“At first I was in a coma. I knew I had been in a bad accident, but I didn’t know my leg was gone. They told me when I woke up two months later.
“The person who hit me had no insurance, and served eight months of a two-year sentence in jail. I felt like the criminal justice system and the state had failed me, and I was struggling financially and emotionally.
“I thought to myself, this is either going to make you or break you, and I made sure it didn’t break me. I thought about my daughter, who’s now almost 15, who I have to raise. And I turned to my faith and found strength. I had to show my daughter that bad things can happen to good people, and no matter what goes on in your life, keep moving forward.
“I went through a lot of changes and challenges in life after that. I was at the hospital for almost four months going through extensive rehab. Putting on clothes was my biggest challenge. To sit up and put a shirt over your head or put a sock on was so hard. Only having one leg, keeping your balance is the most important thing, so I’m constantly working on my core at the gym. Today, I can hop. I can jump rope. I'm even trying to flip. Once I flip, we’re going to record that, and I swear to God I'm going viral. Watch me do a perfect cartwheel with one leg!
“I was able to live off my savings for a little while, and then I had to get a job. I was coming to Walgreens all the time, and somebody told me to apply. So I did. When I had my interview, I was kind of scared. I didn't want them to look at me different because I have a leg missing. I interviewed at other places and faced discrimination because of my disability. But Walgreens didn't look at me like that. It felt like home when I came in, and they’ve accommodated me in every way since. I said, ‘I can't stand for eight hours, but can I sit?’ They gave me a chair. Here I am one year later, and I wouldn't give it up for the world.
“Sometimes customers will walk up and ask where a product is, and I’ll say, ‘Well, let me show you.’ And when I come from behind the counter they’re like, ‘Oh, no, no, no!’ And I’m like, ‘It's OK. I got a leg. I got crutches. Let's roll. Let's race down the aisle!’
“I'm an outgoing person, and I love people. And when you love people and you have a positive attitude, it’s contagious and it can help somebody. You never know how a person's day is going. I greet the elderly customers who come in with, ‘What's going on, young man?’ They get so excited and they smile and say, ‘I haven’t been called young in 23 years!’ I do it to the elderly women, too. Just to get somebody to smile takes a thousand worries away.
“A lot of times my customers just want to have a conversation. They pick up their prescription and then come to the front and get in line. I ask, “What are you getting today?’ And they’ll say, ‘Nothing. I just wanted to say hi and tell you how my day is going.’ They just want to be listened to. I make sure when they come in, they hear me. And when they leave, they feel me. There’s a difference between hearing and feeling.
“2020 was a rough year – for everybody. When I sense a customer is having a bad day, the first thing I tell them is breathe. Breathing, smiling and letting things roll off your back can make such a difference. Don’t get me wrong, I have bad days, too. I still struggle daily – getting off the bed, getting dressed. Just recently I took off a hat and put it on my lap. It fell to the floor. It took me a minute to realize I didn’t have two legs to hold it there. There have been a couple times when I’m at work and I catch a glimpse of my leg in the bathroom mirror. I instantly go to a dark place. But then I straighten myself up, and I just keep going. Even on my bad days, I smile. And that's how I keep a positive attitude.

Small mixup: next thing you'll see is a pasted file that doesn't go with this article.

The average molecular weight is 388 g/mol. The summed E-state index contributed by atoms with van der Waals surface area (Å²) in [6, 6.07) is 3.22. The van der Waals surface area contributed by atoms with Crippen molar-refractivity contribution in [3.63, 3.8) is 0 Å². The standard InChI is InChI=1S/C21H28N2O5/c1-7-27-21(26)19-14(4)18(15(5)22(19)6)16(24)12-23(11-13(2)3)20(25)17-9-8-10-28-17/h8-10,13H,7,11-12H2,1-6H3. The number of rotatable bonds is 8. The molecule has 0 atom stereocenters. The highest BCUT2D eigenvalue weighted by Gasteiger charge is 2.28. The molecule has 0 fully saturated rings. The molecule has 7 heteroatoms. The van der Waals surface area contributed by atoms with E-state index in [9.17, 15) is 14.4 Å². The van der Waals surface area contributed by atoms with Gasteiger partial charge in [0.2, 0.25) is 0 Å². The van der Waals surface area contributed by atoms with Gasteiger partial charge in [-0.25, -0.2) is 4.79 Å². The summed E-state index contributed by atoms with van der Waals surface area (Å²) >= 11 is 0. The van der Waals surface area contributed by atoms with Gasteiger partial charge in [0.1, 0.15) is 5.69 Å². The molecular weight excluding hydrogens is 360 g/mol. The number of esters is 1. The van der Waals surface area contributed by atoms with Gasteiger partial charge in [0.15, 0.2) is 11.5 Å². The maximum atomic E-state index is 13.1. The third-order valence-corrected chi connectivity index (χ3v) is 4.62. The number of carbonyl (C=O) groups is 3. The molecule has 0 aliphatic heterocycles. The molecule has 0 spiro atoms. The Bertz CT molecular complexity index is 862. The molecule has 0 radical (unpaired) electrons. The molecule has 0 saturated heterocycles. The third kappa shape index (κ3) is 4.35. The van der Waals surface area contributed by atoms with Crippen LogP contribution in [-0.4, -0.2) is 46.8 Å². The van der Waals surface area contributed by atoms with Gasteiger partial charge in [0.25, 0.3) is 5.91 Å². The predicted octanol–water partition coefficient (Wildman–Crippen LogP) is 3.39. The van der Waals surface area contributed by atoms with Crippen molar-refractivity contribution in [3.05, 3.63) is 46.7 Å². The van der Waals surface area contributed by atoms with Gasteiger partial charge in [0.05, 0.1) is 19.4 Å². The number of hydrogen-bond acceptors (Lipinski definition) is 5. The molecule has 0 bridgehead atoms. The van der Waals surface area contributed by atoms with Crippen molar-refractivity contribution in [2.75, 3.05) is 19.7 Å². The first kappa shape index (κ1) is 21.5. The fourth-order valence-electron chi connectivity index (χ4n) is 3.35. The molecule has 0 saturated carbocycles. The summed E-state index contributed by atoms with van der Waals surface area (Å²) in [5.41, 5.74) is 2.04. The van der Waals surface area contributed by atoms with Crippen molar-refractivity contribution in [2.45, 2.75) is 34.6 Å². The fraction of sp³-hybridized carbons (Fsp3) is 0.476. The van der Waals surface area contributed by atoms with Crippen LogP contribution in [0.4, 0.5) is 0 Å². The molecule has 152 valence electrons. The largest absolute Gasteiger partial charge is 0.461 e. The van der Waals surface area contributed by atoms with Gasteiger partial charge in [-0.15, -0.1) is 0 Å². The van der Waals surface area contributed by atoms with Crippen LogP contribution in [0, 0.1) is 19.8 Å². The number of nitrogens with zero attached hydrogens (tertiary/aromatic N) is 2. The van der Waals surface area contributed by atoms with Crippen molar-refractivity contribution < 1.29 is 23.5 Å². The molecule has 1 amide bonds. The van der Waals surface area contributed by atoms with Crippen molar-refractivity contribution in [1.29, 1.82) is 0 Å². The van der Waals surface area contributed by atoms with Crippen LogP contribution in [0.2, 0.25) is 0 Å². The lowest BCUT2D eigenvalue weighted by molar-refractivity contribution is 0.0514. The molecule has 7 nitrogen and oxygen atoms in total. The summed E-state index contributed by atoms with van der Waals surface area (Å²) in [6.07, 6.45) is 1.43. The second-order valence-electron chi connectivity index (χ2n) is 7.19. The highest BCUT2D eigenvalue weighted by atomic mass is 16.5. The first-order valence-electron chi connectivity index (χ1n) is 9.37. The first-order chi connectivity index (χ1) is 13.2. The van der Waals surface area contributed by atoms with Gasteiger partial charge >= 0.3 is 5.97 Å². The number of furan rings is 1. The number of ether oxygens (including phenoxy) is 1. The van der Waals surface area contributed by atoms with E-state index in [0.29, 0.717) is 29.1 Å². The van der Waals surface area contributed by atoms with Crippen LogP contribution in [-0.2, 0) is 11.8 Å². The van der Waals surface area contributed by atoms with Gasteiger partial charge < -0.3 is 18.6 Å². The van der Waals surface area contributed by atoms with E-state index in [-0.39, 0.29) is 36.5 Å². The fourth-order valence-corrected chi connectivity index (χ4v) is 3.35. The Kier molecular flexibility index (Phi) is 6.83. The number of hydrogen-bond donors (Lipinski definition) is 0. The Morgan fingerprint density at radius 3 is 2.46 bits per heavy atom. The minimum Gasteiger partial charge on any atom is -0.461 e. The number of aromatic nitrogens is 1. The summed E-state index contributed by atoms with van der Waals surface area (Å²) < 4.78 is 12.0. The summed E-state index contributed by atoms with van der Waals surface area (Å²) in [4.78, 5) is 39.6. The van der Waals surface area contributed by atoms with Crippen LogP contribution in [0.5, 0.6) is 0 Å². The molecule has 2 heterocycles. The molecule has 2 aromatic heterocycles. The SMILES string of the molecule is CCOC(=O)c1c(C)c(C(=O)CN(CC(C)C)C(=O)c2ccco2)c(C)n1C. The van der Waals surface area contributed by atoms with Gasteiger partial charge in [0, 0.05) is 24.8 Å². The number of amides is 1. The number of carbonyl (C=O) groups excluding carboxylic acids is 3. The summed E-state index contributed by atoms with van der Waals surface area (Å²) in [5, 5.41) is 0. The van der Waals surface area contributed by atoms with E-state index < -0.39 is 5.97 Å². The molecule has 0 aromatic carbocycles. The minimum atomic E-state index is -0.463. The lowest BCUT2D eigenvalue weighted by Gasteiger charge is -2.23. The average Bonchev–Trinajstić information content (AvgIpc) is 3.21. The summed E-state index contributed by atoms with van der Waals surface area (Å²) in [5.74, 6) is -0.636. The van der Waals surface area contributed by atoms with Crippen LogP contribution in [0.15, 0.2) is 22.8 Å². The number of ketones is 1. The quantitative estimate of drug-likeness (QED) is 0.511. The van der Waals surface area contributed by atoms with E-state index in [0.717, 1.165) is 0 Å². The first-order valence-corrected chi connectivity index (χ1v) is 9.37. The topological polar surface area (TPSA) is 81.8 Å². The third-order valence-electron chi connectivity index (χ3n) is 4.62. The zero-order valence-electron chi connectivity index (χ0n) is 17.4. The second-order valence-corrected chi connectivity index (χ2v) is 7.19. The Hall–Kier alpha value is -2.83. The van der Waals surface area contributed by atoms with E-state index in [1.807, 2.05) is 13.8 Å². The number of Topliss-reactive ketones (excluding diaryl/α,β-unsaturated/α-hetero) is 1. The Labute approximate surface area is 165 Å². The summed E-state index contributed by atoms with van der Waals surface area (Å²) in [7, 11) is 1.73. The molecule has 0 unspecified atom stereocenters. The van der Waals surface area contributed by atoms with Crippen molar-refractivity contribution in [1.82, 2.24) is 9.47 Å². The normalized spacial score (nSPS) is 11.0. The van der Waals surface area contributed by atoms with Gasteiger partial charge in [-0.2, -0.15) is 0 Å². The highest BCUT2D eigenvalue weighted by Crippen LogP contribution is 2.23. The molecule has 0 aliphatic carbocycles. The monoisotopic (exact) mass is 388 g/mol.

“I have a great team, too. We laugh, we joke, and we get business done. It's like family. One time when our truck came, I grabbed a whole tote full of products to put out on the shelves. I was like, ‘Let me do this.’ So there I was, on my crutches doing a tote, and my store manager, Patrick Schad, walked by and said, ‘Wow! You can do that, too?’ And when I got done with that, I did another aisle. It’s pretty cool that they include me. I'm so used to being excluded because I have a disability, and that’s my biggest pet peeve. Just because I have a leg missing doesn't mean I can't do the work. And they allow me to be frontline, and to show people that yes, I'm different. Yes, I have a disability. But being different doesn't mean I'm not part of the team. And it’s nice to feel wanted, because at one point in my life, my self-esteem just went so far down. But I refuse to let this horrible accident defeat who I am as a person.
“Through the hospital where I recovered, I'm now part of a marketing campaign called ‘What Is Humanly Possible.’ A photo of me standing with my prosthetic leg is on a local billboard, in a commercial and in a magazine. And in December 2020, I graduated and am now a licensed massage therapist, which will allow me to help heal others. So I have all kinds of ways of touching people’s lives and hearts.
“I knew I had a purpose in life to help people, but now I believe in that purpose more than ever because I should have never made it out of that accident. Just to wake up today is everything to me. Two years ago, I wouldn't have made it. And with my strength, I made it.”